As part of an operation police claim was an effort to stop human trafficking, more than 200 sex workers were detained. The arrests—part of a Super Bowl-adjacent collaboration between Los Angeles law enforcement and the feds—represent an all too common theme in U.S. law enforcement, where people claim to be helping sex workers while actually subjecting them to harm.
Los Angeles County Sheriff’s Department led this round of arrests for sex workers. They have given it the strange name of “Operation Reclaim and Rebuild”. The LASD joined “over 80 participating federal and state law enforcement agencies” and task force from California, according to the press release. This included Homeland Security Investigations (FBI) and Homeland Security Investigations (HSI).
Alex Villanueva, Los Angeles County Sheriff, held a press conference on February 15 to promote Operation Reclaim and Rebuild. This annual operation is now in its seventh season. Villaneueva was joined by representatives of the FBI, Homeland Security Investigations, and the National Center on Sexual Exploitation—a conservative values group formerly known as Morality in Media which aims to eradicate all sex work.
Operation Reclaim and Rebuild, a police operation that took place in California for one week was completed. The police claimed that their goal was “to combat human trafficking.”
According to LASD data, the majority of people arrested had attempted to enter consensual prostitutes. At the close of the week, there were 214 arrests for sex selling and 201 arrested for trying to purchase sex.
According to LASD, 53 individuals were arrested in connection with pimping or pandering and supervising prostitutes. And it’s unclear if any of these individuals were engaged in anything that we might think of as abusive or non-consensual behavior—aka sex trafficking. People who sex workers contract to work with are often charged with pimping or pandering. They are those who find clients, provide bodyguards and drive them to appointments or place ads. If two or more sex workers collaborate and the one driving or placing an ad is considered to be a pimp, this person could also face charges of being a pimp. It doesn’t always mean that the accused has been violent or exploitative.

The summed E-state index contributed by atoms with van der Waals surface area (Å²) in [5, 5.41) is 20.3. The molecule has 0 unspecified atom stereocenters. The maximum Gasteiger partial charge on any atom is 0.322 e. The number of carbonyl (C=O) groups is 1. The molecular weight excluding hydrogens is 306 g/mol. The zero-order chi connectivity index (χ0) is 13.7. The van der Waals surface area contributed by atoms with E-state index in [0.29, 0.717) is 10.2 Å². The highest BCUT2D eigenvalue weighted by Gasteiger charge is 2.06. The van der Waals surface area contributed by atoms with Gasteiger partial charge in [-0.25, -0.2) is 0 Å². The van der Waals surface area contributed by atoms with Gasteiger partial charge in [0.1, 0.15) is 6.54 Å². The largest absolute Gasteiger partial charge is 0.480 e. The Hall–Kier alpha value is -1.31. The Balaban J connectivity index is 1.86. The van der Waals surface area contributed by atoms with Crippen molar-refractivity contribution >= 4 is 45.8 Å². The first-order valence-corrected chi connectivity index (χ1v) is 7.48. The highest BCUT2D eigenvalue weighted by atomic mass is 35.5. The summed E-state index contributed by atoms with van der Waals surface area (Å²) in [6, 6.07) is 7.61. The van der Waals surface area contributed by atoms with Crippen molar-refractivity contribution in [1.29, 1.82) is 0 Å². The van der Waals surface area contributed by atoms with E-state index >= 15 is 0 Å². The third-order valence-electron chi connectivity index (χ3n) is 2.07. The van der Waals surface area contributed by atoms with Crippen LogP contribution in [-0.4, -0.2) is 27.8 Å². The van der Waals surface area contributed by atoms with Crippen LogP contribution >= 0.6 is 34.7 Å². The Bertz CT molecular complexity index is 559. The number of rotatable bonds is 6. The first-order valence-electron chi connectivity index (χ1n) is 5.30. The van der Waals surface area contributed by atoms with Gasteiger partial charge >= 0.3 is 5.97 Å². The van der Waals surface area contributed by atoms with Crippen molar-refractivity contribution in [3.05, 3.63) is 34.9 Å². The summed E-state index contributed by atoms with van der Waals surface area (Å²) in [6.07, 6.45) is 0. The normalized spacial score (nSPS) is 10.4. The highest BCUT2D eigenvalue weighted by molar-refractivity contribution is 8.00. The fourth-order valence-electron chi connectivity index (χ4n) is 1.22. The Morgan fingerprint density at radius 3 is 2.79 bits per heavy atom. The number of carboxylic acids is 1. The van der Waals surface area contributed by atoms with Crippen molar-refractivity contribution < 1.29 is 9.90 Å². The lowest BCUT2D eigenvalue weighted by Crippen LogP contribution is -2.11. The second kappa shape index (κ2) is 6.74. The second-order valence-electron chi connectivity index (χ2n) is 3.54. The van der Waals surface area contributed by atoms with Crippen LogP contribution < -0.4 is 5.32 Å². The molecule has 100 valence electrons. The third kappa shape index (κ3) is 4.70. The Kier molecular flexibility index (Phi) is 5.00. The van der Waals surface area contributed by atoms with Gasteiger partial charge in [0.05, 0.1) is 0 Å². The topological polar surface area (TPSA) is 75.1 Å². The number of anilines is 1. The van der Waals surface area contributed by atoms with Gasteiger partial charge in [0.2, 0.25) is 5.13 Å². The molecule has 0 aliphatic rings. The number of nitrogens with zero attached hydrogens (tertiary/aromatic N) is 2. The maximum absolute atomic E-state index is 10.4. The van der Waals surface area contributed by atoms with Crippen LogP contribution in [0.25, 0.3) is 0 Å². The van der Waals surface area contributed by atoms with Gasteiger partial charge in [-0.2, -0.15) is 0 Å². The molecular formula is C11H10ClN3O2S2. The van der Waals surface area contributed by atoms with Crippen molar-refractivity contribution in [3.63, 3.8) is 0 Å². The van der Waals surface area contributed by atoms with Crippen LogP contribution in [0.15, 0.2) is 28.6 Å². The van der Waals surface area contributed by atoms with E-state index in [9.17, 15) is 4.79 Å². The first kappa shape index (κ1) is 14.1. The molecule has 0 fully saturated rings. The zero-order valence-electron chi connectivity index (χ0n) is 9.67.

Villanueva claimed yesterday that 30 suspected traffickers were being arrested. However, this doesn’t give much information. What is the definition of “exploiter?” Are there any charges for human trafficking in the real world?
None of this has stopped headlines from announcing the results of Operation Reclaim and Rebuild in a way that implies police found massive amounts of human trafficking—a crime that by definition involves force, fraud, coercion, or minors. According to the report, there were nearly 500 people arrested during a statewide operation against human trafficking. Los Angeles Times headline.)
In reality, most of the arrests—445—were for misdemeanors. An LASD data table shows that 415 arrests were for misdemeanor prostitution. Eleven were involved in other misdemeanors unrelated to sex.
Only 49 of the arrests were for felony charges. Only 49 of the 49 arrests were for felony allegations. Eight of them weren’t related to human trafficking and sex; seven others involved minor sexual felonies. 34 included human trafficking. This last category is not broken down in the report, despite its different consequences.
Here is a complete breakdown of Operation Reclaim and Rebuild “rescues and arrests”. Most of the people counted as rescues—74—were adults, while 8 were minors.
It is unclear what police mean when they refer to “rescues”. Many times, in these operations, sex workers claim they worked under duress to get out of prostitution charges. This might encourage people to lie to police and say that they are victims. Even though they may not have been victimized, it is possible for anyone to accept an offer of help from social services.
Some of the rescues could be forced prostitutes in dire need of law enforcement assistance. The reason these people were not rescued isn’t clear. It would be impossible to arrest hundreds for other crimes.